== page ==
What are your current projects?
As I mentioned above, I’ve got a paranormal young adult novel I’m working on. In it, two young women discover that it takes two people to lay a ghost. I’m also working on a steampunk novel that intersects the Spiritualist Movement of the 1900s with the delay of Westward Expansion. It’s got strange inventions, a technology cult, and a plot against the government to thwart.
Are you an Introvert or Extrovert? How does this affect your work?
Definitely an introvert, but I try not to let it keep me from experiencing the world. I believe that adventure lies behind every corner, but if you don’t answer that call to adventure, you end up sitting at home a lot. Which is pretty boring. I love meeting people and doing new things but I also have to take a little time for myself every so often.
What is your writing Kryptonite?
Oooooo! That’s a good question. Usually, it’s television, the internet, online games, and good books. I always give them priority over my writing. I’ve been obsessed with the Great British Baking Show lately. And the Sims. Why oh why are they so much fun?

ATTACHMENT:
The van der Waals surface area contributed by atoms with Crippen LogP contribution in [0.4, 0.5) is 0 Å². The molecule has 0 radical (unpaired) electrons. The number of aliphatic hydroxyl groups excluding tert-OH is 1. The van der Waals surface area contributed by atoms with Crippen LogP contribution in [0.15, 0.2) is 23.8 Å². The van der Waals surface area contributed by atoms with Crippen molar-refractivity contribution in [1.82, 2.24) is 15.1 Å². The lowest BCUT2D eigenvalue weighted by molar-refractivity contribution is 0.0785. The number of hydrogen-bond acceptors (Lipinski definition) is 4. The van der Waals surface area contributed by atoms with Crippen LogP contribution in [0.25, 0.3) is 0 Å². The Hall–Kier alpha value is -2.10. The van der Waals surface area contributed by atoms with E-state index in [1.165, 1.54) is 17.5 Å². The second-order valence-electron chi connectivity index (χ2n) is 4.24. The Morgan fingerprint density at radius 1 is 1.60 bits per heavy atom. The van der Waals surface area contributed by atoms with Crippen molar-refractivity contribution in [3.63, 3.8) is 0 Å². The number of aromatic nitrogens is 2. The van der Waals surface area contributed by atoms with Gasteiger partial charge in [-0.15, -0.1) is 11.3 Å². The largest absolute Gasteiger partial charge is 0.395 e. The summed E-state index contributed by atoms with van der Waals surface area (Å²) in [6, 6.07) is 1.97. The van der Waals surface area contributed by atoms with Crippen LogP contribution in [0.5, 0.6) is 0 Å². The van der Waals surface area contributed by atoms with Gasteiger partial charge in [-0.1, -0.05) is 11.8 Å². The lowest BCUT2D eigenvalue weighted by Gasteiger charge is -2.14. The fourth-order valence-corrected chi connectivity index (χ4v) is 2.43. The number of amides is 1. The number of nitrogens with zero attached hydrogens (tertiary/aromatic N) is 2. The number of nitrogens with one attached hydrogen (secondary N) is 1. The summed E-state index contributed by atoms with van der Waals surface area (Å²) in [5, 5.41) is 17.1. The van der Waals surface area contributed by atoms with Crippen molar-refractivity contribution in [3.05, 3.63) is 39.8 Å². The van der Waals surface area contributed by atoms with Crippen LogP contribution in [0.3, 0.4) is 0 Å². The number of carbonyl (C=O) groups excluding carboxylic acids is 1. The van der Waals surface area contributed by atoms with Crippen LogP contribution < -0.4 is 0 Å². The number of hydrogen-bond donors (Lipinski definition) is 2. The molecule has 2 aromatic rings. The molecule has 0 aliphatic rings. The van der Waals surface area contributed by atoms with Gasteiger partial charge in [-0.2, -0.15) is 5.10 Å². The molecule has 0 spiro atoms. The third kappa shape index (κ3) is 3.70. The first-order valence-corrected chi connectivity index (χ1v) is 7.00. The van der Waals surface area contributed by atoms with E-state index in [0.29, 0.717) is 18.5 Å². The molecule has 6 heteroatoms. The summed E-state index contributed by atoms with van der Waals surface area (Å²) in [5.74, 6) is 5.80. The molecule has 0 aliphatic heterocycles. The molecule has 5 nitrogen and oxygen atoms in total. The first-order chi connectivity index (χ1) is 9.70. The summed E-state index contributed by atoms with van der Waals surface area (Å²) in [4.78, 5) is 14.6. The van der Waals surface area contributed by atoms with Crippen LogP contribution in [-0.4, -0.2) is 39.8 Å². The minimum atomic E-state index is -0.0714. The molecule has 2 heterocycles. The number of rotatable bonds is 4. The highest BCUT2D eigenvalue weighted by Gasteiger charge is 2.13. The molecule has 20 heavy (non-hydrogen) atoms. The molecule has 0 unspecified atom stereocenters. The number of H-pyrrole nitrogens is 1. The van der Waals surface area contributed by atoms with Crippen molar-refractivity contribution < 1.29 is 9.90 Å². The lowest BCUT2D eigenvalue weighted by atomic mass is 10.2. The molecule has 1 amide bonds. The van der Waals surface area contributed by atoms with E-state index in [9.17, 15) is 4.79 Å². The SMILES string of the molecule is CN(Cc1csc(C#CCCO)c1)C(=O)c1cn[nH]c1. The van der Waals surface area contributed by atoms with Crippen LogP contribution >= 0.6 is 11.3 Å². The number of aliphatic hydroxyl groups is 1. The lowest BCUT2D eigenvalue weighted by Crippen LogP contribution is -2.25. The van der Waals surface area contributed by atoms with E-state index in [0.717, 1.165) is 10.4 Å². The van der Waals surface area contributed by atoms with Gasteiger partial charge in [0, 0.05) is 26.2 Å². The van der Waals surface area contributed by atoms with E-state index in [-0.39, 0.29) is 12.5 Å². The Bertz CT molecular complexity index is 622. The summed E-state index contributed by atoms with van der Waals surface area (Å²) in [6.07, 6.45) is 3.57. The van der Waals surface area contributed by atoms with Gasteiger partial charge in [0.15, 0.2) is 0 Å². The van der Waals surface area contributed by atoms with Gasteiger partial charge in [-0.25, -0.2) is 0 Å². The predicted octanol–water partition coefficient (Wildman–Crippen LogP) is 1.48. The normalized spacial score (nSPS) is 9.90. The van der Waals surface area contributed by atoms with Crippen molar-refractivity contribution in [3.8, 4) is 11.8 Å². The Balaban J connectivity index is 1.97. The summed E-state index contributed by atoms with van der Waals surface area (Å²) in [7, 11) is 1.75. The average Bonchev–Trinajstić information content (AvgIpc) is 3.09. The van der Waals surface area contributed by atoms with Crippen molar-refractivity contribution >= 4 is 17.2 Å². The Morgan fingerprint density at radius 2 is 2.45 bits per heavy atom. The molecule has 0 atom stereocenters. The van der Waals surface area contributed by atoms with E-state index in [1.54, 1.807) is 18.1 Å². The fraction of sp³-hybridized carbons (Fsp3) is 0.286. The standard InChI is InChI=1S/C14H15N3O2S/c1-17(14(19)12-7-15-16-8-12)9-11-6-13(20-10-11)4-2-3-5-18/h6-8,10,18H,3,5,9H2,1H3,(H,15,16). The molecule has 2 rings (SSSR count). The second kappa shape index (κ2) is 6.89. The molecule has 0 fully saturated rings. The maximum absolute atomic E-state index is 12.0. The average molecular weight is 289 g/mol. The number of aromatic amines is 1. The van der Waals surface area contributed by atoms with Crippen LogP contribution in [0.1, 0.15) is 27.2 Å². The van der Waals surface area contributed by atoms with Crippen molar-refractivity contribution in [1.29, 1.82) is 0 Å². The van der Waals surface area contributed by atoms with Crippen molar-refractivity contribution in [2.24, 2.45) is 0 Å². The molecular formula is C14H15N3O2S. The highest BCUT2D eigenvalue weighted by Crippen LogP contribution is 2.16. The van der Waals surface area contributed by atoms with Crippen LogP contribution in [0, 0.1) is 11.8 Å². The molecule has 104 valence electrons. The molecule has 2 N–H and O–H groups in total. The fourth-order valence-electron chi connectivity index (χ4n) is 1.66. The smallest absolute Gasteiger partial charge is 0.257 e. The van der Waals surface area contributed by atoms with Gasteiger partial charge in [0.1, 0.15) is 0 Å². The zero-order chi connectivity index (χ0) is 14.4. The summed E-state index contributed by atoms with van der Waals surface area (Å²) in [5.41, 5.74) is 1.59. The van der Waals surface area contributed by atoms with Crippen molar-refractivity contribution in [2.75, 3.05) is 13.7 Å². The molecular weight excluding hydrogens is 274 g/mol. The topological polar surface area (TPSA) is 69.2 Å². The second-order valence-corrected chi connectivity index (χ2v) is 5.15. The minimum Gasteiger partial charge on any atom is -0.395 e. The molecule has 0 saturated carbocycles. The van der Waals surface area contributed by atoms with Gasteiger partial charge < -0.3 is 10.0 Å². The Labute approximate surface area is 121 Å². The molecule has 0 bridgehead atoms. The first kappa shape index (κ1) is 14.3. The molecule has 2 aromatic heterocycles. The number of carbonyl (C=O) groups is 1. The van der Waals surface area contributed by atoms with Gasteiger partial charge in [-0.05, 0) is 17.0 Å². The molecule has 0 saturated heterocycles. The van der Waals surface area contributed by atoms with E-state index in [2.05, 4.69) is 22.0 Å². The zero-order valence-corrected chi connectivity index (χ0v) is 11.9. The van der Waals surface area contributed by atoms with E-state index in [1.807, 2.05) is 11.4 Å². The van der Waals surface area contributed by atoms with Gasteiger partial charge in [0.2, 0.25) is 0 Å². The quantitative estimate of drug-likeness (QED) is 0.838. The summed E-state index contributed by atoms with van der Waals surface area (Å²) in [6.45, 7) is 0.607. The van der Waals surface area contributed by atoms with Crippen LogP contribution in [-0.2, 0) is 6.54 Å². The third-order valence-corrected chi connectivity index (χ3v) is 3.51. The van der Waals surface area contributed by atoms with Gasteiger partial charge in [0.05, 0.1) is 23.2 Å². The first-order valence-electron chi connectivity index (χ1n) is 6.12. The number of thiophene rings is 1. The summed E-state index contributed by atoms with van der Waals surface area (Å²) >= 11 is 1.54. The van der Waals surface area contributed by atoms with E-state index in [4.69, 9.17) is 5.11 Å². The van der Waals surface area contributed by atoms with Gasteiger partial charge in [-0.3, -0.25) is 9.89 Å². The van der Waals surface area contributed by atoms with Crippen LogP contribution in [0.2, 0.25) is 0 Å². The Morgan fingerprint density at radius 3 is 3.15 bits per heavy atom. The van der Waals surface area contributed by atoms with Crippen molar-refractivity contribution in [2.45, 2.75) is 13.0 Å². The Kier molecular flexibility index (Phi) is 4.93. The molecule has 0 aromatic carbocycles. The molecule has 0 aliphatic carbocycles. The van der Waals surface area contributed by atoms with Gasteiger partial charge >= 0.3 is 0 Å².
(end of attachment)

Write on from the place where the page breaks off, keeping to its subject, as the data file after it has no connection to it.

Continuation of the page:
What advice do you have for aspiring writers?
The best advice is to sit your butt in a chair and write. You can never finish anything if you don’t actually write. The second best piece of advice is to read. Read as much as you can in every genre you’re interested in writing. Read genres that you’re not interested in writing. If you like a book, start analyzing why you like it. Is it the characters, or the way the writer describes the setting, or maybe the plot twist at the end? If you’re not a reader, you’ll never be a writer.
Where can readers find you on the World Wide Web?